“So what is the source of this attitude? If we have to wait for what one or two of the permanent members of the U.N. Security Council will say, then the consequences for Syria will be very dangerous.”
“The UN, which was an onlooker to the massacres of hundreds of thousands of people in the Balkans 20 years ago, is having the same kind of blindness in Syria today. What kind of explanation can be made for the injustice and the inability that is being displayed here?”
His comments targeted Moscow and Beijing. On October 13, Hurriyet Daily News headlined “Syria row hits Assembly,” saying:
Turkey’s main opposition Republican People’s Party (CHP) submitted a motion to censure Foreign Minister Ahmet Davutoglu. It was rejected. On June 6, so was an earlier one. Erdogan’s government was accused of aiding and abetting anti-Assad mercenaries in Turkish territory.
Davutoglu threatened to sue CHP leader Kemal Kilicdaroglu. CHP deputy Osman Koruturk said Turkey was coming to “the last exit before the bridge (on Syria). If we miss this exit, we will proceed through uncertainties in foreign policies.”
At the same time, Ankara bolstered its presence on Syria’s border. Armored vehicles, heavy weapons, and 250 tanks were deployed in Sanliurfa, Mardin and Gaziantep provinces.
NATO was asked to activate radar and other technical capabilities against Syria. Syrian air defenses and offensive positions are targeted.
Erdogan ordered military readiness. Maybe he knows something he’s not revealing. On Friday, in response to a Syrian helicopter attack on Azmar bordering Turkey, Ankara scrambled two fighter jets.
Each incident builds on earlier ones. At some point perhaps, a point of no return gets crossed. Ankara warned Damascus. Baseless accusations claimed Syria fired mortars on Turkish territory.
Anti-Assad militants were responsible. Assad wants tensions cooled and good relations restored. Washington wants its lead regional belligerent stoking conflict.
Turkish Chief of General Staff General Necdet Ozel warned about launching cross-border attacks “with greater force.” Conditions are dangerously close to full-scale war. Ankara awaits word from Washington.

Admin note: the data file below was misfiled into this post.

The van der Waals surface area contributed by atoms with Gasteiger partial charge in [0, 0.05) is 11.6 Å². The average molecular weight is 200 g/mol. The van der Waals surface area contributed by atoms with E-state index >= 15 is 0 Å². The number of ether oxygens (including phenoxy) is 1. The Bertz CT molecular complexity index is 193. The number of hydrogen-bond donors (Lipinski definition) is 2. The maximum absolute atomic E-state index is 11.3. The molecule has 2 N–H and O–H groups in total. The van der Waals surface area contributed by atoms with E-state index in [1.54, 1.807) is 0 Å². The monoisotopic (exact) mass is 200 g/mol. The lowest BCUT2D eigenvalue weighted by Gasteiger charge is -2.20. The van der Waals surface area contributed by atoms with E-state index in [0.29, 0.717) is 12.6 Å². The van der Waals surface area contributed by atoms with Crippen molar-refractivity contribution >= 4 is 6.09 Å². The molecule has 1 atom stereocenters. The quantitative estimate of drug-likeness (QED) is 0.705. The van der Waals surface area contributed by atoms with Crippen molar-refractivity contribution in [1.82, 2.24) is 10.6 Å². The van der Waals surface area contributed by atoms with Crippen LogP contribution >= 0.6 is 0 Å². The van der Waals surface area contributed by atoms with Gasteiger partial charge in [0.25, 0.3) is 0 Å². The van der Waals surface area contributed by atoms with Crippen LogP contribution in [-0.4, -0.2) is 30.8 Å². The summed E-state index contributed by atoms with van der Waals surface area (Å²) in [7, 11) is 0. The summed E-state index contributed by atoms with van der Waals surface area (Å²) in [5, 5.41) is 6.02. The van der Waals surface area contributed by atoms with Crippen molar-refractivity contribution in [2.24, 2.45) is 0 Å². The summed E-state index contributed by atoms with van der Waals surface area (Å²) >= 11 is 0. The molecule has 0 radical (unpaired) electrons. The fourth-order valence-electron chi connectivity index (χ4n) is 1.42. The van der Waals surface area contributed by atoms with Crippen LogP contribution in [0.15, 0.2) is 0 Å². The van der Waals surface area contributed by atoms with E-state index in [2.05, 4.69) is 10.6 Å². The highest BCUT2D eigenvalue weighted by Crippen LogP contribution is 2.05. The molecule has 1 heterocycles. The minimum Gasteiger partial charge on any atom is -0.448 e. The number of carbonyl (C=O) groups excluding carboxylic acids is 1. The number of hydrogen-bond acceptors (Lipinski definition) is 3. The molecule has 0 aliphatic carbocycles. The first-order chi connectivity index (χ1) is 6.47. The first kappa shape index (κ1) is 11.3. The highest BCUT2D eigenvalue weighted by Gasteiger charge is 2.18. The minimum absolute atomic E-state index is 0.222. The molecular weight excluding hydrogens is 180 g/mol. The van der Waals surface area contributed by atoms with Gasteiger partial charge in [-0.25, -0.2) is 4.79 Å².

It’s ready to attack on cue. NATO support may be involved. Fresh from receiving the Nobel Peace Prize, perhaps EU/North Atlantic Alliance countries want to say thank you. What better way than by waging war. It’s what NATO/EU nations do best.
Stephen Lendman lives in Chicago and can be reached firstname.lastname@example.org.
His new book is titled “How Wall Street Fleeces America: Privatized Banking, Government Collusion and Class War”
Visit his blog site at sjlendman.blogspot.com and listen to cutting-edge discussions with distinguished guests on the Progressive Radio News Hour on the Progressive Radio Network Thursdays at 10AM US Central time and Saturdays and Sundays at noon. All programs are archived for easy listening.
Fourteen centuries of Islam have fatally undermined Christianity in the land of its birth. The decline of the Christian remnant in the Middle East has been accelerated in recent decades, and accompanied by the indifference of the post-Christian West to its impending demise. Once-thriving Christian communities are now tiny minorities, and in most countries of the region their percentages have been reduced to single digits. Whether they disappear completely will partly depend on Western leaders belatedly taking an interest in Christian plight and persecution. This seems most unlikely, as the examples of Iraq, Egypt and Syria demonstrate.
In Syria the Obama administration is fully committed to supporting the rebels, although it should be well aware of the ideological outlook and long-term objectives of Bashar al-Assad’s foes. They are Sunni fundamentalists. The partnerships forged thus far are ominous. The New York Times reported last June that CIA officers are operating secretly in southern Turkey, deciding which Syrian opposition fighters across the border will receive arms. The weapons are being funneled across the Turkish border “by way of a shadowy network of intermediaries including Syria’s Muslim Brotherhood.”
Syria is the region’s only remaining country where Christians live effectively as equals with their Muslim neighbors. It has the second largest Christian community in the region (after Egypt), some 2.5 million strong. Most of them are supporting President Bashar Al Assad amidst ongoing rebellion in the country because they prefer a dictator who guarantees the rights as a religious minority to the grim future that Assad’s departure might bring. According to George Ajjan, an American political strategist of Syrian origin, an existential fear about a bloody fate awaiting them—should the Assad regime fall in Syria—is the main driver behind the Christian community’s almost unanimous support of its policies: